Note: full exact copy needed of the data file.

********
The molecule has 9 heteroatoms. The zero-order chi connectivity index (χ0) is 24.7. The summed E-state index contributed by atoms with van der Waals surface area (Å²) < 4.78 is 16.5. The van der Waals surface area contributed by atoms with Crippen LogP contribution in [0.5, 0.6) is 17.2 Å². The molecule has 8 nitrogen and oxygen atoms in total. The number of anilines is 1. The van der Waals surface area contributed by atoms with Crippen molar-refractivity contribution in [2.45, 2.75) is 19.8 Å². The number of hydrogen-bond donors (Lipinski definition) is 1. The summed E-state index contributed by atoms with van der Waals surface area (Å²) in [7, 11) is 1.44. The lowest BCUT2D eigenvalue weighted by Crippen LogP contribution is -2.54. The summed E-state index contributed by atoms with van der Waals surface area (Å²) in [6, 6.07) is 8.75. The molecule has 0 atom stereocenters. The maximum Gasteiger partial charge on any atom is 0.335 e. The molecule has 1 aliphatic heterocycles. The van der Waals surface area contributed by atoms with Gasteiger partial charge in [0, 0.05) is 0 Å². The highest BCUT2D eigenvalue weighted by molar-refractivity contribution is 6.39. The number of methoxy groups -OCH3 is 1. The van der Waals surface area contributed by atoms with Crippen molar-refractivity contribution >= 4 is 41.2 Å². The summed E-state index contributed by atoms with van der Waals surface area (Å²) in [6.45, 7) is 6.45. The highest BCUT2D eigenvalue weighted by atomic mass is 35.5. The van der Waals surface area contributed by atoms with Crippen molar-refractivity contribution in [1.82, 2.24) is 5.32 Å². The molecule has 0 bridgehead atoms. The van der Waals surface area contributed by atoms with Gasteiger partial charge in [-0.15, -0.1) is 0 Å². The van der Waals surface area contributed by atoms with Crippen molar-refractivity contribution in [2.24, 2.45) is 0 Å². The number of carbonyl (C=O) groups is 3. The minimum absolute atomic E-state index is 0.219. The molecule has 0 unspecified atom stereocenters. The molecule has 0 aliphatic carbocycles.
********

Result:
The molecule has 9 heteroatoms. The zero-order chi connectivity index (χ0) is 24.7. The summed E-state index contributed by atoms with van der Waals surface area (Å²) < 4.78 is 16.5. The van der Waals surface area contributed by atoms with Crippen LogP contribution in [0.5, 0.6) is 17.2 Å². The molecule has 8 nitrogen and oxygen atoms in total. The number of anilines is 1. The van der Waals surface area contributed by atoms with Crippen molar-refractivity contribution in [2.45, 2.75) is 19.8 Å². The number of hydrogen-bond donors (Lipinski definition) is 1. The summed E-state index contributed by atoms with van der Waals surface area (Å²) in [7, 11) is 1.44. The lowest BCUT2D eigenvalue weighted by Crippen LogP contribution is -2.54. The summed E-state index contributed by atoms with van der Waals surface area (Å²) in [6, 6.07) is 8.75. The molecule has 0 atom stereocenters. The maximum Gasteiger partial charge on any atom is 0.335 e. The molecule has 1 aliphatic heterocycles. The van der Waals surface area contributed by atoms with Gasteiger partial charge in [0, 0.05) is 0 Å². The highest BCUT2D eigenvalue weighted by molar-refractivity contribution is 6.39. The number of methoxy groups -OCH3 is 1. The van der Waals surface area contributed by atoms with Crippen molar-refractivity contribution >= 4 is 41.2 Å². The summed E-state index contributed by atoms with van der Waals surface area (Å²) in [6.45, 7) is 6.45. The highest BCUT2D eigenvalue weighted by atomic mass is 35.5. The van der Waals surface area contributed by atoms with Crippen molar-refractivity contribution in [1.82, 2.24) is 5.32 Å². The molecule has 0 bridgehead atoms. The van der Waals surface area contributed by atoms with Gasteiger partial charge in [-0.15, -0.1) is 0 Å². The van der Waals surface area contributed by atoms with Crippen molar-refractivity contribution in [2.24, 2.45) is 0 Å². The number of carbonyl (C=O) groups is 3. The minimum absolute atomic E-state index is 0.219. The molecule has 0 unspecified atom stereocenters. The molecule has 0 aliphatic carbocycles.